Eating Crow

As the president convenes a policy summit on Iraq – and speaks only to his neocon “critics,” whose big beef is that he hasn’t yet invaded the entire Middle East – we have more defections from the War Party to report. In the American Spectator, Neal B. Freeman, 54, a longtime conservative activist and member of National Review‘s board of directors, relates his struggles with the neocons over the Iraq war (via Daniel McCarthy):

“In our final meeting before the balloon went up in Iraq, I pleaded with my NR colleagues to reconsider their drum-beating for war. … I thought then and I think today that if NR had opposed the invasion it could have made a decisive difference within the conservative movement and, radiating its influence outward, across the larger political community. There were no takers for my brief. … In an overwrought phrase that I regretted instantly, I characterized the decision to invade Iraq as ‘stupid, dangerous, and hubristic.’ (I recall the phrase only because it was tossed back at me repeatedly in the early months of the war, as if it had been memorialized on a plaque in the Hall of Crazy Sayings.)”

Stupid, dangerous, and hubristic” – sounds about right to me. No reason to regret that phrase – and every reason to throw it in the faces of his neocon tormentors, who consider hubris a virtue instead of a fatal vice. Freeman’s long association with NR came to an end when David Frum published a screed excommunicating conservative critics of the war – such as Pat Buchanan, Bob Novak, and others, including myself – from the “respectable” precincts of the Right. And now more conservatives are joining the exodus, if not so dramatically: not only Francis Fukuyama, who has issued his own book-length mea culpa, but also John Derbyshire, the British-born professional curmudgeon and closet paleocon, whose recent belly-crawling apology in National Review is something we’d like to see more of:

“Since the Iraq war was obviously a gross blunder, is it time for those of us who cheered on the war to offer some kind of apology? Here we are – we, the United States – in our fourth year of occupying that sinkhole, and it looks pretty much like the third year, or the second. Will the eighth year of our occupation, or our twelfth, look any better? I know people who will say yes, but I no longer know any who will say it with real conviction. It’s a tough thing, to admit you were wrong. It’s way tough if you’re a big-name pundit with a reputation to preserve. For those of us down at the bottom of the pundit pecking order, the stakes aren’t so high. I, at any rate, am willing to eat some crow and say: I wish I had never given any support to this fool war.”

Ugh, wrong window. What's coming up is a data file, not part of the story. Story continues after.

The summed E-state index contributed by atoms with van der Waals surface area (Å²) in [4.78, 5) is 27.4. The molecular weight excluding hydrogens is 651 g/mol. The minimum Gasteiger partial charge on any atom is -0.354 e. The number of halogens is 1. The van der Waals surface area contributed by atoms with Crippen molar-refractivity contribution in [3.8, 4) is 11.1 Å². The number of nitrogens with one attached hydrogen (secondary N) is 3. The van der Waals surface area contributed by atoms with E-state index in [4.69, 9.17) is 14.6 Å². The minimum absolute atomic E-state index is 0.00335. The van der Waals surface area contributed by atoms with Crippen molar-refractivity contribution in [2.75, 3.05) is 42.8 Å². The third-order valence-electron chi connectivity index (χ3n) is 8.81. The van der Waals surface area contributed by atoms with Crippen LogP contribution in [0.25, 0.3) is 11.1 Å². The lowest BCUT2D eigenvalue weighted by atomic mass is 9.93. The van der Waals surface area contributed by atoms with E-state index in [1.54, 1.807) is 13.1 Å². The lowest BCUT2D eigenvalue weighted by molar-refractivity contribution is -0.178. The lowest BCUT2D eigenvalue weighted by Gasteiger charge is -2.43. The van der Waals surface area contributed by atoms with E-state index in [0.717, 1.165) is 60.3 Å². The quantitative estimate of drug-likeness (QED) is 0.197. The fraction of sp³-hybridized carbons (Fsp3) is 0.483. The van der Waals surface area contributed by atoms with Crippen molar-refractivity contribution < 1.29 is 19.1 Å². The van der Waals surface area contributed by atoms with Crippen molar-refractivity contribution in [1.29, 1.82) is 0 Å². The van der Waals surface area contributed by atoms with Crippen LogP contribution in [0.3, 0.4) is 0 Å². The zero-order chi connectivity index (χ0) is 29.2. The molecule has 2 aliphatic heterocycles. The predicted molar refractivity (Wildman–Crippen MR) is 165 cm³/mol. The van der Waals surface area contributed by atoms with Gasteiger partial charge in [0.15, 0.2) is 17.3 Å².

It is a tough thing to admit you were wrong – unless, of course, you weren’t wrong, but instead foresaw the total disaster this invasion would be for the United States. My contention – and that of others – is that the advocates of this war never had American interests in mind when they signed their names to declarations calling for “regime change” in Iraq. They never cared about the aftermath – only that the invasion got going before anyone could linger too long over the bogusevidence” of Iraq’s WMD.

Derbyshire tries to exculpate himself, albeit only partially, claiming that he saw the war as an opportunity to strike fear in Arabic hearts, and teach the nasty buggers a much-needed lesson in the wake of 9/11 – but the foreign policy of a great nation is not and cannot be predicated on a gesture. This is reality – not a play. Real lives are at stake. That may or may not matter to Derbyshire – surely the fact that we are talking, in large part, about Middle Eastern lives inclines me to lean toward the latter. After all, he also writes:

“We are not controlling events in Iraq. Events in Iraq are controlling us. We are the puppet; the street gangs of Baghdad and Basra are the puppet-masters, aided and abetted by an unsavory assortment of confidence men, bazaar traders, scheming clerics, ethnic front men, and Iranian agents. With all our wealth and power and idealism, we have submitted to become the plaything of a rabble, and a Middle Eastern rabble at that. Instead of rubbling, we have ourselves been rabbled.”

Yes, well what about those “confidence men,” not to mention “ethnic front men and Iranian agents”? Are we really talking about Arabs, here? Derbyshire seems to think so, but I don’t think it was Iraqis who got us into this war and are now profiting the most from it. The real “confidence men” are in Washington, not Baghdad: their names are Wolfowitz, Perle, Ledeen, Rubin, Franklin, and Frum, and their “ethnic front man,” Ahmed Chalabi, is an Iranian agent if ever there was one. So Derbyshire is wrong, there. But when he is right, he is very, very right: